Start with these checklists, geared towards passing the tests in part two. Then end with one of the free, online accessibility validators (about which I’ll write soon).
These should really be true for any web site, but are particularly important for sites that need to be accessible.
- Is my (X)HTML valid?
- Maintaining valid code is the first step to making your pages look right.
- Is my CSS valid?
- Similarly, make sure your CSS validates to ensure everything looks how you want it.
- Do I maintain separation of presentation and content?
- Keep all style information in external style sheets. Do not use deprecated tags, like
<i>, instead use semantic tags like
styleattributes, instead using
classand keeping the styles where they belong: in a style sheet.
- Do I avoid layout tables?
- Tables are for tabular content. Use them for presenting data, never for layout. It’s wrong, it’s not easier, it creates huge code overhead, and layout tables are almost impossible to make accessible. Use
- Do I use meaningful link text?
To ensure your layout scales with the text, try to answer “yes” to these questions:
- Are all my text sizes in percents?
- By making sure all
font-sizesettings are in percent (ie:
font-size: 120%). This makes the relative text sizes the same, regardless of base size. (Using
ems is also acceptable, but harder to follow.)
- Are all widths and heights in
- This applies to block-level elements containing text, like
<p>. Heights may also be in percent. Remember that the average width of one letter is
0.5em, and that 45 to 80 characters per line is considered readable, and 66 is considered standard. That means main text content should be between
Disabling images should never remove content or create low-contrast situations.
- Do all sections with a
background-imagealso have a
- If you have a background image behind your text, make sure the container also has a background color that is the same as the main color of the image. For example, if you have a gray page background with black text, and your
contentdiv has a white background image, it should also have a white background color.
- Is all my content available as text?
- Make sure you provide meaningful
alttags to your images and embeds. Some of the best advice I ever got was “if the picture isn’t worth describing well, why is it there at all?” (
alttags are required, anyway. The important part here is being meaningful.)
- If you absolutely must replace text with an image—for example in a logo—implement a CSS image replacement technique. Do not use Fahrner Image Replacement, or FIR, which is incompatible with most screen readers.
This is the hard part. While it’s relatively easy to properly structure new pages, it can be very difficult to go back and restructure old one, especially if you were bad and used layout tables.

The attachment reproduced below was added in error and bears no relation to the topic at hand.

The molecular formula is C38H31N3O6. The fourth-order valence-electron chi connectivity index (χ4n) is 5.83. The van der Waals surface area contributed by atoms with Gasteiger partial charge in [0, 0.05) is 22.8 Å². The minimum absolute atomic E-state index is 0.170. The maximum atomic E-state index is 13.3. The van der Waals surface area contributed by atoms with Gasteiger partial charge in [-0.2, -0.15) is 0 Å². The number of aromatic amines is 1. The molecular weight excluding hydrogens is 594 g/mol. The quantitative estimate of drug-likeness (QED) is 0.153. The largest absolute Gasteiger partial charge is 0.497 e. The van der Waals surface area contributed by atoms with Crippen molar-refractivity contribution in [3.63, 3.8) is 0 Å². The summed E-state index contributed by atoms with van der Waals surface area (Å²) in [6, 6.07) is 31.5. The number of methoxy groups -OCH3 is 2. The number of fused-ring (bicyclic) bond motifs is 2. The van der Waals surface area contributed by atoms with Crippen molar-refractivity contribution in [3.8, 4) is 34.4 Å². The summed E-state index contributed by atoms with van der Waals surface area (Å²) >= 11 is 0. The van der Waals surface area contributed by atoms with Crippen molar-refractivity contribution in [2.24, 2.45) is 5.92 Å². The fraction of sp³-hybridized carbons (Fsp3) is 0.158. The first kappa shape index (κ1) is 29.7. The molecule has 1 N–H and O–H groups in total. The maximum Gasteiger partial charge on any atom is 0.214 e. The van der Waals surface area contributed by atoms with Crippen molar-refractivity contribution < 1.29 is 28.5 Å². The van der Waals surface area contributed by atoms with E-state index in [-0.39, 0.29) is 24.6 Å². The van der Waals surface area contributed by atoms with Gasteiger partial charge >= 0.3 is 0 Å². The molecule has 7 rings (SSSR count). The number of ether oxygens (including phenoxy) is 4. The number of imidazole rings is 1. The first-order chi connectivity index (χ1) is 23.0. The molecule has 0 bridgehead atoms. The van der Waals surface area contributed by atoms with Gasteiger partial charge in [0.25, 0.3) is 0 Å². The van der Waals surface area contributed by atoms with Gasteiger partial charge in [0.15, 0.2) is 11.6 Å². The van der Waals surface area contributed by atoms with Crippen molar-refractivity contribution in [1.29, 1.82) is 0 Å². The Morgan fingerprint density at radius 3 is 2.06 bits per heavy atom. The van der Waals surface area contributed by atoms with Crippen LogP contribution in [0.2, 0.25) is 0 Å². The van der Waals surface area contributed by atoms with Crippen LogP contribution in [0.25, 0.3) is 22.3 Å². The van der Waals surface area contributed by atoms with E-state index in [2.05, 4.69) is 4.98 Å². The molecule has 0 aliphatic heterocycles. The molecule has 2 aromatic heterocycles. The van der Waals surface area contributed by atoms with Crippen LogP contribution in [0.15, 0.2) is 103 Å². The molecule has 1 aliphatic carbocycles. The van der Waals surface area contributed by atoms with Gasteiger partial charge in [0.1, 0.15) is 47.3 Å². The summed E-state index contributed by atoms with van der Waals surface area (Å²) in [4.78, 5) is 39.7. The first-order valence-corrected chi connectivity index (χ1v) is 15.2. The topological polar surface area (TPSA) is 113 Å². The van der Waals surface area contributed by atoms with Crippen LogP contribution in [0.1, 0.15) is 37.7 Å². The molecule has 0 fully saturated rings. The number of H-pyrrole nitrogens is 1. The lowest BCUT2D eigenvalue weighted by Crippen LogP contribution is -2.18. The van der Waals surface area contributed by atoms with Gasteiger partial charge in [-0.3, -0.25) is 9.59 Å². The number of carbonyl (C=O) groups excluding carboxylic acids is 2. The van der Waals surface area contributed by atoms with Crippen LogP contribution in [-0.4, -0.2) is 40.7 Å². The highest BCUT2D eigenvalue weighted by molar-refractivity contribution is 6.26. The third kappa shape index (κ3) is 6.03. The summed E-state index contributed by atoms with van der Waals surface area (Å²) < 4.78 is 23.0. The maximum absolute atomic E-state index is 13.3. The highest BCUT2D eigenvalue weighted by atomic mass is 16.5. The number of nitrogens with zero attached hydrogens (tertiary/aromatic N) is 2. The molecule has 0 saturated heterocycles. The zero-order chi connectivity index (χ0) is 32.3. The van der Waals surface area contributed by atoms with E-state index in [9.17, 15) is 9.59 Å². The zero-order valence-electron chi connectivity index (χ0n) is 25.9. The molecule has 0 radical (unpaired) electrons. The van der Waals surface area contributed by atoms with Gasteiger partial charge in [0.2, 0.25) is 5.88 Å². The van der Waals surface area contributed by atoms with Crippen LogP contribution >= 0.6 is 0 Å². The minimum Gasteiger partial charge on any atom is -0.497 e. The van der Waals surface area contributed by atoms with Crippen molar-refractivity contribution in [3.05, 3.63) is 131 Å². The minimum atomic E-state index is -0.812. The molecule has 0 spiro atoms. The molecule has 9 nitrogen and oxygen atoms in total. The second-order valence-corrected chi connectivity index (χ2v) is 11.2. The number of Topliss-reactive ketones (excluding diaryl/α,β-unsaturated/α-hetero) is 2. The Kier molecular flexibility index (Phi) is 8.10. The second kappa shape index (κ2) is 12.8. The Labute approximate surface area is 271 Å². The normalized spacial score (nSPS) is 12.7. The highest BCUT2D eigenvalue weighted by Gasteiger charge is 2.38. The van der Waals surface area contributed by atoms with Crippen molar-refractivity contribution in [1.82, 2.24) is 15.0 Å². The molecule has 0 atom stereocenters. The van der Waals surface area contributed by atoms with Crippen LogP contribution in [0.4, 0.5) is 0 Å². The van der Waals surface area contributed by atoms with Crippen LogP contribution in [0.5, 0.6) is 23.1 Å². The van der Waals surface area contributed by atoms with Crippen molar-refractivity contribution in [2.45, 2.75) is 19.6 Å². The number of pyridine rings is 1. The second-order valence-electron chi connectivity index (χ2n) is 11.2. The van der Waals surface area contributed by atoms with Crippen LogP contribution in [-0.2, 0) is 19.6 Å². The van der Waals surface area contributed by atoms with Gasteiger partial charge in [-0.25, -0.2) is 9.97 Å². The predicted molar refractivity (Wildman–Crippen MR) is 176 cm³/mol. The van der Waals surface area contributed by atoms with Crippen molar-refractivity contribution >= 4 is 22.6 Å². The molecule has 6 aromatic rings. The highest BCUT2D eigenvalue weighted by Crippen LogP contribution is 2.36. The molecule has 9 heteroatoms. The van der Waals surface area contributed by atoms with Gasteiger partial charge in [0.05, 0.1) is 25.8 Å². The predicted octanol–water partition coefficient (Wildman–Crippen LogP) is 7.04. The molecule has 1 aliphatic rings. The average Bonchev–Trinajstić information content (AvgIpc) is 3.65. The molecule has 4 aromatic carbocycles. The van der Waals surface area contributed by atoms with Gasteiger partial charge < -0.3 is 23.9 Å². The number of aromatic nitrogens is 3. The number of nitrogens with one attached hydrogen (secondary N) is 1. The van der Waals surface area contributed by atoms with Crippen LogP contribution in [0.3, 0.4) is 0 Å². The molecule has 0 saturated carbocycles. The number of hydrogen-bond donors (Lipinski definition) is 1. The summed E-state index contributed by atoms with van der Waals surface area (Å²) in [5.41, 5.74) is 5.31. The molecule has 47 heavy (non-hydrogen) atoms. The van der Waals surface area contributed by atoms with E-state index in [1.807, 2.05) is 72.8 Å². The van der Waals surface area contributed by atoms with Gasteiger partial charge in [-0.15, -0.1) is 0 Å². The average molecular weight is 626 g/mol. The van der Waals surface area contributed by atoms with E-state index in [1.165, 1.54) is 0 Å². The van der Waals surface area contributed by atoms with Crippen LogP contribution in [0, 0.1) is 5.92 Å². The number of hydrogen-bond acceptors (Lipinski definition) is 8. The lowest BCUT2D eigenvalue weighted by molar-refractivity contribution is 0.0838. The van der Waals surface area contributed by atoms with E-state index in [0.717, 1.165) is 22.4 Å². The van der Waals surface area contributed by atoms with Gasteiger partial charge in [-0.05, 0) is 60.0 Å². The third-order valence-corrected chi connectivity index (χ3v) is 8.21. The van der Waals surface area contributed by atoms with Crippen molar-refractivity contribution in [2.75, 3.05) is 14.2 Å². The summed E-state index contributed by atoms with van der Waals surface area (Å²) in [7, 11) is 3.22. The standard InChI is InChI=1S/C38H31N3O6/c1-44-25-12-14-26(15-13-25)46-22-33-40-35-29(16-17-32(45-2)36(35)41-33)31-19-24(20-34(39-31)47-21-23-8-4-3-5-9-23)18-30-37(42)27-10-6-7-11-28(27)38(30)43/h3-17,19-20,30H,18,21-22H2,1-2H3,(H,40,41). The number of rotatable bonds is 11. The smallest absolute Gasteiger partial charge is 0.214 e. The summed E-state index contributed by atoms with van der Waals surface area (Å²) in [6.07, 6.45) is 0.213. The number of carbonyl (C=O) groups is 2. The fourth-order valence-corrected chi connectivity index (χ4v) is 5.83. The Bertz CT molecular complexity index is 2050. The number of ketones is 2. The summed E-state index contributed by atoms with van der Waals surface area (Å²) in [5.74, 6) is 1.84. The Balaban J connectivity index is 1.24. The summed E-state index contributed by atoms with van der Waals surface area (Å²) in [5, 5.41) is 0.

When creating a new site, start with the content. When I start a new design, I always* lay out the content in outline order before I even begin to consider the layout.
*: Ok, that’s a lie. People don’t always give you the content at the beginning. They should, but they don’t.
- Did I properly nest headings?
- Heading order should descend properly, like an outline. So
<h3>, just like an outline.)
- Do I only have one
- This is slightly flexible, but in general you should never have more than two
<h1>elements. I use
<h1>for the site or page title, and only once on a page.
- Did I create an outline before creating a layout?
- If your outline doesn’t make sense, your layout won’t make sense. This is true for all users. But in particular, without style sheets, your outline is your only page structure.
- Do I use semantic names?
- As I’ve said before, semantic names provide meaningful structure to code.
<div id="right_column">means nothing with style sheets turned off.
<div id="user_info">, however, are still meaningful. Semantic names help you organize your content for all users, and this organization is, again, particularly important without style sheets.
This checklist is pretty short, but it would have been much longer if I hadn’t worked so hard on it.
By answering “yes” to all the questions on this checklist, you should be in a position to easily pass any of these validators. I’m not promising: your site may have other issues that I don’t address here. But with this starting point, it should only take a few minutes to fix any problems that arise with the validators.
Just click on through to any of these, which can help you validate your site.
- Web Accessibility Test at Tawdis.net. Pretty good, but no Section 508.
- CynthiaSays. Lists all the checkpoints but doesn’t actually check many of them.
- WAVE from WebAIM. Very pretty, does a decent job, but doesn’t list checkpoints or tell you which standards it uses.
- Functional Accessibility Evaluator from the University of Illinois, Urbana-Champaign. Pretty good, but lists their own checkpoints instead of the standard ones.
Read the rest of the series:
- Universal Accessibility
- What is Universal Accessibility? (Part One in a Trilogy)
- Assessing Accessibility (Part Two in a Trilogy)
- Building Accessible Sites (Part Three in a Trilogy)